Special courts serve those who served
COLUMBUS, GA — Brent Helms faces multiple charges stemming from a hit and run accident last year. But the 27-year-old Army veteran’s military service has given him an option to stay out of jail.
He’s participating in a veterans treatment court. The program requires him to appear before a judge at least once a month to verify whether he’s following through on treatments for addiction to prescription pain killers and other mental health issues.
“They basically have accountability,” Helms said. “And that’s something I need in life so I don’t stray off on the wrong path.”
The Muskogee County Veterans Court in Columbus, Georgia is one of more than 160 around the country.
Veterans advocates say these special courts address the underlying problems that can lead some former military service members to run afoul of the law. They say many young people are returning from wars in Afghanistan and Iraq with Post Traumatic Stress Disorder (PTSD), traumatic brain injuries or dependency on pain medications that were prescribed to treat battlefield injuries.
Supervising treatment of these veterans is far less expensive than incarceration, according to Norm Davis, the program coordinator for the Veterans Court in Columbus.
“The moneys that we can save by putting people in treatment benefits the state. It benefits the government,” Davis said. “But our greatest benefit I think is coming and changing the lives of individuals.”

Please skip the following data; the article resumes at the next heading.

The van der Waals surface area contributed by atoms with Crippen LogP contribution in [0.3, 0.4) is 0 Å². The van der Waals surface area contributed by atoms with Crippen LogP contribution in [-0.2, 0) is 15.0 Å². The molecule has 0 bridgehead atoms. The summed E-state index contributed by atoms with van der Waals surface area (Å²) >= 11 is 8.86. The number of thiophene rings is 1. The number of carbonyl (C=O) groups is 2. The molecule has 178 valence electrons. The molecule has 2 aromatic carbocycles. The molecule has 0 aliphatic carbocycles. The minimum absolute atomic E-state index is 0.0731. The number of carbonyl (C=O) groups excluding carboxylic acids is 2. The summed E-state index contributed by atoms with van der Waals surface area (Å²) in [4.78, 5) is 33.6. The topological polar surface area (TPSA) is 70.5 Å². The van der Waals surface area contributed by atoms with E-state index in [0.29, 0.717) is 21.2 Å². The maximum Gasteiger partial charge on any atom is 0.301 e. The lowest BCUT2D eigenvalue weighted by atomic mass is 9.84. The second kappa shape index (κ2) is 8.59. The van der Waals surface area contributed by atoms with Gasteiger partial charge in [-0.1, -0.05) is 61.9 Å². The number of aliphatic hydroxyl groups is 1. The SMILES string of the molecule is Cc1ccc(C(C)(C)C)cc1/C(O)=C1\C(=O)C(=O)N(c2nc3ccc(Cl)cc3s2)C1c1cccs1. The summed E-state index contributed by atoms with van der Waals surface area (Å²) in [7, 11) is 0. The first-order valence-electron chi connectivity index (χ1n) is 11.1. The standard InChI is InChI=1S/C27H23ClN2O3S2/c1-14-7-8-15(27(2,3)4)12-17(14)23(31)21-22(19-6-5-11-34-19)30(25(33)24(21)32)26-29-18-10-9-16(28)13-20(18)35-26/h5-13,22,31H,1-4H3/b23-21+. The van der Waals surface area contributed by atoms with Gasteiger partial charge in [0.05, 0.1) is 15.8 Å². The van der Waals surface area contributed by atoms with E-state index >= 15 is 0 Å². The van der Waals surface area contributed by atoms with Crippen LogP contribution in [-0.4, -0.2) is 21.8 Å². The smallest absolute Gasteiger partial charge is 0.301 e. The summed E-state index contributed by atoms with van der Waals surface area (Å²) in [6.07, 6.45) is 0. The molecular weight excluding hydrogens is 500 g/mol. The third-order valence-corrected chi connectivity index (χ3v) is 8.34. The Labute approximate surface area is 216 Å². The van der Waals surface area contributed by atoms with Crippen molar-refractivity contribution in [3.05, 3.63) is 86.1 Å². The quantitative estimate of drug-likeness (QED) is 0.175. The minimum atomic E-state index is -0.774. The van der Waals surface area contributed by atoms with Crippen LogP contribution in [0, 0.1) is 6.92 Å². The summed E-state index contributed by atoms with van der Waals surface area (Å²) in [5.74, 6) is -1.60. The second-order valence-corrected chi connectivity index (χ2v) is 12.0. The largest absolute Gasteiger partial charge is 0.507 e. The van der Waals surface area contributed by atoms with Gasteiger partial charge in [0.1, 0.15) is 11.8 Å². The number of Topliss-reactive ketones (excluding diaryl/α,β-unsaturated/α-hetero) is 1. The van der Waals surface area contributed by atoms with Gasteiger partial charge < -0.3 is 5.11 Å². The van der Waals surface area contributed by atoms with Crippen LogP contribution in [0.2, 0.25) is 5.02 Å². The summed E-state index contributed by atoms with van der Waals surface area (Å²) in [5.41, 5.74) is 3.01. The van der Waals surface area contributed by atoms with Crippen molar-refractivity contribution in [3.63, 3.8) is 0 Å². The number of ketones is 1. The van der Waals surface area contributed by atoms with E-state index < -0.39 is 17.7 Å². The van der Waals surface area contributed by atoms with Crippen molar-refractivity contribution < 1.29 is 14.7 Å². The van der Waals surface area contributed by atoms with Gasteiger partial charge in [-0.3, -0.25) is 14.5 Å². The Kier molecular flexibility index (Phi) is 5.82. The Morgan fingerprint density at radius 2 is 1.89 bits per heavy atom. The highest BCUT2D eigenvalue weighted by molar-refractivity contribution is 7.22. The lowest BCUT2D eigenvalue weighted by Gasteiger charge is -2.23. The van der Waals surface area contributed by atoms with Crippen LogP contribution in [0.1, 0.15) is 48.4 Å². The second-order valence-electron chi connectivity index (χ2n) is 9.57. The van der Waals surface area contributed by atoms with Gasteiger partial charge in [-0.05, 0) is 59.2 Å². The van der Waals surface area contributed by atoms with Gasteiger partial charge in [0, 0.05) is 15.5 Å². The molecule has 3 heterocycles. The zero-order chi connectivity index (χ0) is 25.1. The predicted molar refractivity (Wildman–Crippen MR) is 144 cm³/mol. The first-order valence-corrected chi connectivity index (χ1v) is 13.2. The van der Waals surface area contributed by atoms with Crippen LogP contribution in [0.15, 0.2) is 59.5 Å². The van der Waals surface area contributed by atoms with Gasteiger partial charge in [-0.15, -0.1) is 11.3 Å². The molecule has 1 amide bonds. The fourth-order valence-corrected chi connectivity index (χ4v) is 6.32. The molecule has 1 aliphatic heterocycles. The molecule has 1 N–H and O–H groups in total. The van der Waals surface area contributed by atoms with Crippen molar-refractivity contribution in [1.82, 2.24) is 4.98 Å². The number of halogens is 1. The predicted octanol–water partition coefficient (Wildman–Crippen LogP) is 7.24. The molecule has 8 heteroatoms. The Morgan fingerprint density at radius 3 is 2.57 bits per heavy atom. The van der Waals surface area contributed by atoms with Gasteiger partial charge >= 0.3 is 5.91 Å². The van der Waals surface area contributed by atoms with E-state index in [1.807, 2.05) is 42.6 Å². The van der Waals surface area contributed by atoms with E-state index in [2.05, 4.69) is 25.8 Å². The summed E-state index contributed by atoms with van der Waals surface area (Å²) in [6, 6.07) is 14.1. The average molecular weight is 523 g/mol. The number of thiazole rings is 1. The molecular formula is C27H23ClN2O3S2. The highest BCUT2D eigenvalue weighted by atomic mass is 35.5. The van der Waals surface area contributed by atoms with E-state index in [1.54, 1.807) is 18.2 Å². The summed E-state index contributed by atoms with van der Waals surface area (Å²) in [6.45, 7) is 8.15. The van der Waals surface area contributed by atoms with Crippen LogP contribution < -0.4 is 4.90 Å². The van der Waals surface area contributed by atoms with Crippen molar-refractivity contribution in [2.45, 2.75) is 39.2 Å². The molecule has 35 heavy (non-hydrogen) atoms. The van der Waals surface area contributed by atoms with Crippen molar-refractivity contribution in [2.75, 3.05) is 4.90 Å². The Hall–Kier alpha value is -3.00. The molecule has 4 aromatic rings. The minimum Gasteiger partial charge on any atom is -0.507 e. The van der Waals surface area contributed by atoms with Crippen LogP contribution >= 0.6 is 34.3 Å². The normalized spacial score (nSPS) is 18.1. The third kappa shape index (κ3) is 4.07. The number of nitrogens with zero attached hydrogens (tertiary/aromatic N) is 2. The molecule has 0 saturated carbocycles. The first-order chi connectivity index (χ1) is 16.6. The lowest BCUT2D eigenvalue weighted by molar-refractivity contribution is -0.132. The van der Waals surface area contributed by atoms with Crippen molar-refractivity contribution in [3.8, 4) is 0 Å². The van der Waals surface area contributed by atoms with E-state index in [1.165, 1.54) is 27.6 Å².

Brent Helms is now living in transitional housing at Passover Ministries in Columbus. The Veterans Court requires him to undergo regular counseling and drug testing and to look for a job.
If he successfully completes the 18 month program, he not only avoids prison time, but has a good chance of getting the charges against him dropped.
“I want to have my own house, my own vehicle, everything in my own name, definitely have a wife and kids,” Helms said. “I just want to have a normal life.”
Veterans Court officials say the program is not a “get out of jail free card,” but a way of helping veterans pay their debts to society, while taking into account the sacrifices they've made protecting society.
The guidelines for participating in veterans treatment courts vary among jurisdictions. The program in Columbus excludes veterans with serious violent offenses, but does not require participants to have an honorable discharge, as some courts do.
“A lot of times, a less than honorable discharge may be based on issues that were already occurring — mental health issues or substance abuse issues which caused them to be removed from the military,” program coordinator Davis said. “So, we don’t let that eliminate us from providing services. If you have a military history, we try to provide some services.”